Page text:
7. I came from poverty but never felt like it as I was too young at the time. My grandparents were dirt poor but they worked very hard and thrived, and my parents educated themselves out of that. Going from a one-room school and outhouses to being world renowned. These experiences set their values for life and were instilled in me.

    I have a hill of stuff in the garage that will soon be donated to local organizations or whoever wants it from a recent search through all areas of storage in the house and items that I don't need.

    We have similar, though not the same, botanical views out the windows :-)

  8. Quality VS price is always an interest debate!!!
    Shoes, jeans, backpack, food .... when are you just buying a namebrand vs when are you buying lasting functionality?

    1. Lasting functionality all the way! For the things that matter. Outdoor clothes are a good examples.

  9. I'm still working on the clothes issue - slowly pulling more and more out of my over-packed closet.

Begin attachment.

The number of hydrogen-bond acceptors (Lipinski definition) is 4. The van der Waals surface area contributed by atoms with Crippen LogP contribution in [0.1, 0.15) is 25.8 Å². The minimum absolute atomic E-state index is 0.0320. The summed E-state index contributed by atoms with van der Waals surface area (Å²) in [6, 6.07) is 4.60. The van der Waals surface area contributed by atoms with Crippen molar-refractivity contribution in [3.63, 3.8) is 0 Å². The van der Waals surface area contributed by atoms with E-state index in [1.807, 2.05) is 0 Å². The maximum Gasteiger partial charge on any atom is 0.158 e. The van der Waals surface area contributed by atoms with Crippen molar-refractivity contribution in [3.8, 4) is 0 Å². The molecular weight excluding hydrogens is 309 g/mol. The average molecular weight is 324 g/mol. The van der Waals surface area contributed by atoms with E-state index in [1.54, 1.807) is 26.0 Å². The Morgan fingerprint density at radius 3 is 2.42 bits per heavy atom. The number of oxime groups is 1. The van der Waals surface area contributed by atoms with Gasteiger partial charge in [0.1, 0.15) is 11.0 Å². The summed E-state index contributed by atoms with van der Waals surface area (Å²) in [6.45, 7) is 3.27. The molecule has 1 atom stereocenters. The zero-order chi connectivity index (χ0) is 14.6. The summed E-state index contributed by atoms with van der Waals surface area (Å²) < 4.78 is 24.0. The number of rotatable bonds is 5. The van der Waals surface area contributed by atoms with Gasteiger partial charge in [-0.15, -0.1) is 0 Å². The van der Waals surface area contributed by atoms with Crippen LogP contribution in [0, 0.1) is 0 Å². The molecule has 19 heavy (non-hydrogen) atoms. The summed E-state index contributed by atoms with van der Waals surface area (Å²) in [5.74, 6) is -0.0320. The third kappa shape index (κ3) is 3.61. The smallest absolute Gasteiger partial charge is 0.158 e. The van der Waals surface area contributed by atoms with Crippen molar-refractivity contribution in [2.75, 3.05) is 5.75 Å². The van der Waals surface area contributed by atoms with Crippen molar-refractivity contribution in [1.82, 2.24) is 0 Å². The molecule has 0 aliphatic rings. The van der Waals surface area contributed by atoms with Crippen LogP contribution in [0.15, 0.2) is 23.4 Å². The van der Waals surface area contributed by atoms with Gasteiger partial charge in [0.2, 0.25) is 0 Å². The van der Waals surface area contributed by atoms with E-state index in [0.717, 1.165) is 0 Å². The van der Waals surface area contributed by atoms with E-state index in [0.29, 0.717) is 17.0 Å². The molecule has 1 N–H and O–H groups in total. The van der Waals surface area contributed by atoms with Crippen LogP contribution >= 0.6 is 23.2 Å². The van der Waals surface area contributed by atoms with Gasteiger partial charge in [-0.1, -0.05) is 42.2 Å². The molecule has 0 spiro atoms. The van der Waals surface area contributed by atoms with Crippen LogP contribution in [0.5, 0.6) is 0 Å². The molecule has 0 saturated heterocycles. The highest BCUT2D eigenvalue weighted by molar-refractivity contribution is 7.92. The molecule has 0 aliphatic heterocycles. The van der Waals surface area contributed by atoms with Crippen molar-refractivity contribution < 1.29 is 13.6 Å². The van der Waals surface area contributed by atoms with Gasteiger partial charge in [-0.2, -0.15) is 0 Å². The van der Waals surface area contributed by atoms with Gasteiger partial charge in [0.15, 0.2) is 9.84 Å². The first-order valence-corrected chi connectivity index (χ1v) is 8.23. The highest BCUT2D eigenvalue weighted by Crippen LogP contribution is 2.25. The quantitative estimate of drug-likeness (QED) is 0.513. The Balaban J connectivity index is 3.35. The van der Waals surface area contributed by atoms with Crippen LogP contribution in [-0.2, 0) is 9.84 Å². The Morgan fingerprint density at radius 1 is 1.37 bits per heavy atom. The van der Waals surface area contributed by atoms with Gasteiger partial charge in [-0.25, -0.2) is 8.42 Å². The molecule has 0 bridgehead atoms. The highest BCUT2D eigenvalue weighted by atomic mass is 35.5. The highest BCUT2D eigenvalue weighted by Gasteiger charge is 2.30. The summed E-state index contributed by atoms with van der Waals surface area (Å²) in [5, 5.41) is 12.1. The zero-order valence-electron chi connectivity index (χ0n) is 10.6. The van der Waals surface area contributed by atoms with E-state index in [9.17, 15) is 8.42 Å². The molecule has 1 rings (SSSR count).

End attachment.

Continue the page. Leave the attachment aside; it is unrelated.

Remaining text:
You are doing awesome on not just not spending but on appreciating all you have - some days I forget that I need to be more appreciative because we have so much.

    1. Yes, I am doing the same. I will devote one entire post to clothes at some point. Keep up the good decluttering work!

  10. I am working on some of these same issues. It's not just clutter that is an issue for me, it's about saying, "no." No to negative people, no things I don't need, no to the clutter in my house, no to self induced stress. I am working on this, it is just becoming clear to me how the word "yes" has held me back. You have taken to a much deeper level with more meaning-- my eyes are opened and I am listening. I am heading to the Library to get Barbara Ehrenreich's book.

    1. Absolutely agree on the importance of saying "no" to all the things and people that bring us down! Enjoy reading the book, and please come back to share your insight. :-)

  11. Im still in the getting rid of place with the move (unpack, look at, donate!!!) but I fear soon I may be TEMPTED by the cold cold cold to buy buy buy (jackets :-)).


  12. This is interesting project indeed !

  13. Years ago when I first thought of decluttering, I found the best way was to empty the room, or the drawers/cupboards and put back everything I used daily, then everything I used weekly, then things that I knew I needed but only a couple of times a year. Everything left over got donated or thrown out. For instance baking trays that I only use at Christmas time were carefully wrapped and stored. The extra large roasting pan that I haven't used since the kids left home, got donated.